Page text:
Braced for work ahead
FOXBOROUGH - When the Patriots defense stopped the Eagles for no gain on their final play in last week’s preseason opener, rookie defensive lineman Ron Brace was the main reason why.
Brace dug in and held his ground, closing the hole where the play was designed to go and creating the opportunity for fellow rookie Darryl Richard to make a tackle. He received no credit in the form of statistics, but instead, had a few bouquets later tossed his way by coach Bill Belichick.
It was hard-nosed efforts like the final defensive stand on third and 1 - which resulted in David Akers missing a 43-yard field goal to help the Patriots hold on for a 27-25 win - that had Belichick praising Brace’s first NFL performance.
“He handled himself well, maybe a little bit better in the game than in some of the practice opportunities,’’ Belichick said this week. “He certainly has a long way to go, like all the rookies do, but I thought he was strong at the point of attack. He had some opportunities in the passing game where he was able to get some penetration in the pocket, was in on a couple tackles, made a play in short yardage. More importantly, he played his technique well and was pretty stout at the line of scrimmage.’’
Brace, the Springfield native who played at Boston College, was looking to build on that performance heading into last night’s preseason contest against the Bengals at Gillette Stadium.
Although he might have appreciated Belichick’s plaudits, he spoke as if he hadn’t heard them.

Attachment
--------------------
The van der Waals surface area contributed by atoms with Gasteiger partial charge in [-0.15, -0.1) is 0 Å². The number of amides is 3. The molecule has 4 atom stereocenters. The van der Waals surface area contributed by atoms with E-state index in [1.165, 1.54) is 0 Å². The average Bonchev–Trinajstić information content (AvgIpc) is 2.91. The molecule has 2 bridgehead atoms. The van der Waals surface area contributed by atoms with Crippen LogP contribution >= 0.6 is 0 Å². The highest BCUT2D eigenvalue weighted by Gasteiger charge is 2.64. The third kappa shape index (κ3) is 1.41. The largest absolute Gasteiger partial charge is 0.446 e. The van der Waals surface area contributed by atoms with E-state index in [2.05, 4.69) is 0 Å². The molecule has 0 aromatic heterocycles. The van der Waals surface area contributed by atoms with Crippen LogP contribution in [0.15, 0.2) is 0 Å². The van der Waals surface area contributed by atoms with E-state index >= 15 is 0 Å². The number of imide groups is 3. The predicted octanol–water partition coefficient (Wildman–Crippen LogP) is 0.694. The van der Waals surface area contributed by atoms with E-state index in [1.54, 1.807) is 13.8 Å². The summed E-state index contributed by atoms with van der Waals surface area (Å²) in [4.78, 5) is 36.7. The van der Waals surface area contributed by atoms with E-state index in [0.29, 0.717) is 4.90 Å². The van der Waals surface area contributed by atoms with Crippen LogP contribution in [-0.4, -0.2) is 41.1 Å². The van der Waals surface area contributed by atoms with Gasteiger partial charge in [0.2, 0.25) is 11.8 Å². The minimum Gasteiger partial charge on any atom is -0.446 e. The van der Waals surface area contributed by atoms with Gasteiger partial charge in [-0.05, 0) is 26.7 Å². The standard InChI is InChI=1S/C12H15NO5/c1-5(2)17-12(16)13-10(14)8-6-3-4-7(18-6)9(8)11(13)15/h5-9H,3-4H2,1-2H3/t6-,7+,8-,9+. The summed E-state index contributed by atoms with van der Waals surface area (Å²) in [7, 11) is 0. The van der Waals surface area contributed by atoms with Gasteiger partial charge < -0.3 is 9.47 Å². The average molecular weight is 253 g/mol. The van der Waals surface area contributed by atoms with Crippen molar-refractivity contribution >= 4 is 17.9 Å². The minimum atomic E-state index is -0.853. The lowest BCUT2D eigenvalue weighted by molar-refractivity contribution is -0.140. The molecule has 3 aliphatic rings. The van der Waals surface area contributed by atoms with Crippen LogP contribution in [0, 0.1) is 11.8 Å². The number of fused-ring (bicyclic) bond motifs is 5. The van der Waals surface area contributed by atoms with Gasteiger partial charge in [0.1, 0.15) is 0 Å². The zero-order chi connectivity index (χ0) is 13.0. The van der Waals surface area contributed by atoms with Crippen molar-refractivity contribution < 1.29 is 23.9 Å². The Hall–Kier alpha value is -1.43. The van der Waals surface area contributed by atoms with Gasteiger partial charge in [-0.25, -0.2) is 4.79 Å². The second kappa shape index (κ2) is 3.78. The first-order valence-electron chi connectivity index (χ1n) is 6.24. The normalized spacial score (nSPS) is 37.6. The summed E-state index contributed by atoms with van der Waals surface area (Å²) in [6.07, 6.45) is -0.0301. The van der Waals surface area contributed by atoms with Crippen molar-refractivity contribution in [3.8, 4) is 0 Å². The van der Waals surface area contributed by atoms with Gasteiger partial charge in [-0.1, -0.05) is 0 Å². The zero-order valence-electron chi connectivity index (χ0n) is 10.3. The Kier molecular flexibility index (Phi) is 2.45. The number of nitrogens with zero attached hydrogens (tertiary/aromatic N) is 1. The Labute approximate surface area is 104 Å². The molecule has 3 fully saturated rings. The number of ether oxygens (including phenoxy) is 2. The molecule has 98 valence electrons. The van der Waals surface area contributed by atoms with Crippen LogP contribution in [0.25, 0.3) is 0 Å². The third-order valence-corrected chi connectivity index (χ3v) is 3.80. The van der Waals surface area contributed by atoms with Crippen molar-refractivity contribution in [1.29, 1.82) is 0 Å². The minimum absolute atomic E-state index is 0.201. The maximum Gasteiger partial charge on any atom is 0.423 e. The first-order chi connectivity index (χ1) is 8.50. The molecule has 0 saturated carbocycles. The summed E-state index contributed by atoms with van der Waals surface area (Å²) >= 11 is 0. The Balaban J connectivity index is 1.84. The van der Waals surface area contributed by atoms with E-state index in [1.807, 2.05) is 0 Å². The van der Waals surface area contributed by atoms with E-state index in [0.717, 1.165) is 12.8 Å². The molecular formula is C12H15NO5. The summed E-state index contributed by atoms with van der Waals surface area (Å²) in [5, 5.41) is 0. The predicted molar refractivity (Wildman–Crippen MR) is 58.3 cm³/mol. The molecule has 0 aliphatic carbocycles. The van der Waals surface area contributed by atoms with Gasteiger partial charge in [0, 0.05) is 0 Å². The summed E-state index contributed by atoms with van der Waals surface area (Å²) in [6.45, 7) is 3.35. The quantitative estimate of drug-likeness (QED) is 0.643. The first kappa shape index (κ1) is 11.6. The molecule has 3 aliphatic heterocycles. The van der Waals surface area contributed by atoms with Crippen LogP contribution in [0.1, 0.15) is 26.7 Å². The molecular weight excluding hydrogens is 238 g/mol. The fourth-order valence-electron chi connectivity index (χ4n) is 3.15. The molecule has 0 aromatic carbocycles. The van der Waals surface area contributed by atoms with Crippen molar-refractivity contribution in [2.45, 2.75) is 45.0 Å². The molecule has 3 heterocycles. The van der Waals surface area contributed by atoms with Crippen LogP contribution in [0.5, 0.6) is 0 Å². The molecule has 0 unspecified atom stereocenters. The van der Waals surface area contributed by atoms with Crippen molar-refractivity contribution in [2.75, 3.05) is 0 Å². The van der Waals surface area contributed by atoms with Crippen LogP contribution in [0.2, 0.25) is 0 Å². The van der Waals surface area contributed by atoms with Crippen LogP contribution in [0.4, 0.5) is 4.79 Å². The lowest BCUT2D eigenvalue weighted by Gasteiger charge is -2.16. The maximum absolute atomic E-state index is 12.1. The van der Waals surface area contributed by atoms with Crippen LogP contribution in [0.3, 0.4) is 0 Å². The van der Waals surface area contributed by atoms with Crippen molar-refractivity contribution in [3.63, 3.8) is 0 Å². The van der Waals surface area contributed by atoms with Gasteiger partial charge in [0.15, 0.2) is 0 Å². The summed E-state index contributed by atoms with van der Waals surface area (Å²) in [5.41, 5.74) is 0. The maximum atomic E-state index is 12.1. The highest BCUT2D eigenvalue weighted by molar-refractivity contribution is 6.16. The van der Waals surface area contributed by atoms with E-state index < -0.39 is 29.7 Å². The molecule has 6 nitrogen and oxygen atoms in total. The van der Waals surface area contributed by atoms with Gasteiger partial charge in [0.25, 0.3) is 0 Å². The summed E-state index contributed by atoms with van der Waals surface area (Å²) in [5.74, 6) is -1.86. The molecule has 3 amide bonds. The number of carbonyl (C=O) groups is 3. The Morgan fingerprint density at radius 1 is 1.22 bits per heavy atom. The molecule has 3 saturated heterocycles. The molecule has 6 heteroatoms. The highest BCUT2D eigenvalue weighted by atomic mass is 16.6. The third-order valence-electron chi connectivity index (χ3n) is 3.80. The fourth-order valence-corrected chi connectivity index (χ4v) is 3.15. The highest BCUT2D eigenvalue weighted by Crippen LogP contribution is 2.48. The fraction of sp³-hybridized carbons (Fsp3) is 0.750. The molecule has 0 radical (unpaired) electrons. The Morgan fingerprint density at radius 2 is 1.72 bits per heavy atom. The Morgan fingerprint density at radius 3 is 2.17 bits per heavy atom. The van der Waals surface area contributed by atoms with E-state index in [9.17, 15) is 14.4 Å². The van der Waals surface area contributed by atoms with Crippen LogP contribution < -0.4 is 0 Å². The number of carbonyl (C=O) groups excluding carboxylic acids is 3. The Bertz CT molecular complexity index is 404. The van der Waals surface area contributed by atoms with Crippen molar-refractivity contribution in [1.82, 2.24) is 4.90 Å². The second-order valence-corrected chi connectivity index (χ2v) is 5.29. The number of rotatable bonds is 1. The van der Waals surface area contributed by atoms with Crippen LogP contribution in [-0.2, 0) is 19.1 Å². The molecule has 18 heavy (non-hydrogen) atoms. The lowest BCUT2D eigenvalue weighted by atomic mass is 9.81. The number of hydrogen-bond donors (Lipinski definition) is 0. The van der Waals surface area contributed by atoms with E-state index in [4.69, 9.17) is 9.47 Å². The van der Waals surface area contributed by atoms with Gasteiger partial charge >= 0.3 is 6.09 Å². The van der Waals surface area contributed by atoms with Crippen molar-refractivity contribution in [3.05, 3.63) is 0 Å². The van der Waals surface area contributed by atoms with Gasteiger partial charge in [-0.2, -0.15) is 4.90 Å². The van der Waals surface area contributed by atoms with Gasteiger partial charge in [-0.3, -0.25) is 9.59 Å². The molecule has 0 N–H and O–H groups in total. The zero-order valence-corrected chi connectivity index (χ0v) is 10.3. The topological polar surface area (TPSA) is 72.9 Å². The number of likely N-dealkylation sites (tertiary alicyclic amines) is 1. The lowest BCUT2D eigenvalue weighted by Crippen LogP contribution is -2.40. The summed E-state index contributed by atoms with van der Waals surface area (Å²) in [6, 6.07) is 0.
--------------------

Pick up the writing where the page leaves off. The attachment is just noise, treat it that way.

“There is a lot of fundamental work to be done,’’ he said, unsatisfied with a four-quarter per formance in which he totaled two tackles and showed impressive speed for a 6-foot-3-inch, 330-pounder by chasing running back LeSean McCoy on a 16-yard run.
“It’s still early. The season hasn’t even started. Every time I look at a game, I just see ‘What did I do wrong? What do I need to fix?’ so I can be ready for the next week.’’
Brace said that such an approach, which he adopted in playing 49 games (40 starts) at BC, has helped him in striving for higher goals. One of those goals was playing in the NFL, and he detailed one moment when he knew he had arrived - when he was crunched by an Eagles double team.
“That was my welcome to the NFL moment,’’ Brace said, smiling. “That they actually drove me back, and I just realized that I need to go back more on my technique even more, just going back to the fundamentals in each practice. I could have taken that double team on even better if I was quicker and had better hand placement. It basically woke me up when they knocked me back down, but I got back up.’’
Brace has played a variety of roles along the defensive line for the Patriots, at times lining up at end, and other times at tackle in the 4-3 alignment. He also projects as a nose tackle in the 3-4 defense, which the Patriots didn’t play against the Eagles.
That has created a sharp learning curve for Brace, but he feels he has support from his fellow linemen.
“I can say every veteran has helped me, the whole D-line, I could ask anyone from Mike Wright to Richard Seymour to Ty Warren about any position because I know they know it,’’ he said. “That’s part of our job, to know every position because you never know who is going to go down and wherever you’re going to be needed. They’re seasoned vets and they’ve been through it.’’
Brace was set to go through his second preseason game last night, hoping to take the next step in what has been a steady progression through training camp.
“Getting that first NFL game out of the way, just getting those little butterflies out of your stomach, that was a big relief,’’ he said. “Now, I can be a little more comfortable, not as nervous. It gives me more of a drive to do better.’’
Mike Reiss can be reached at firstname.lastname@example.org.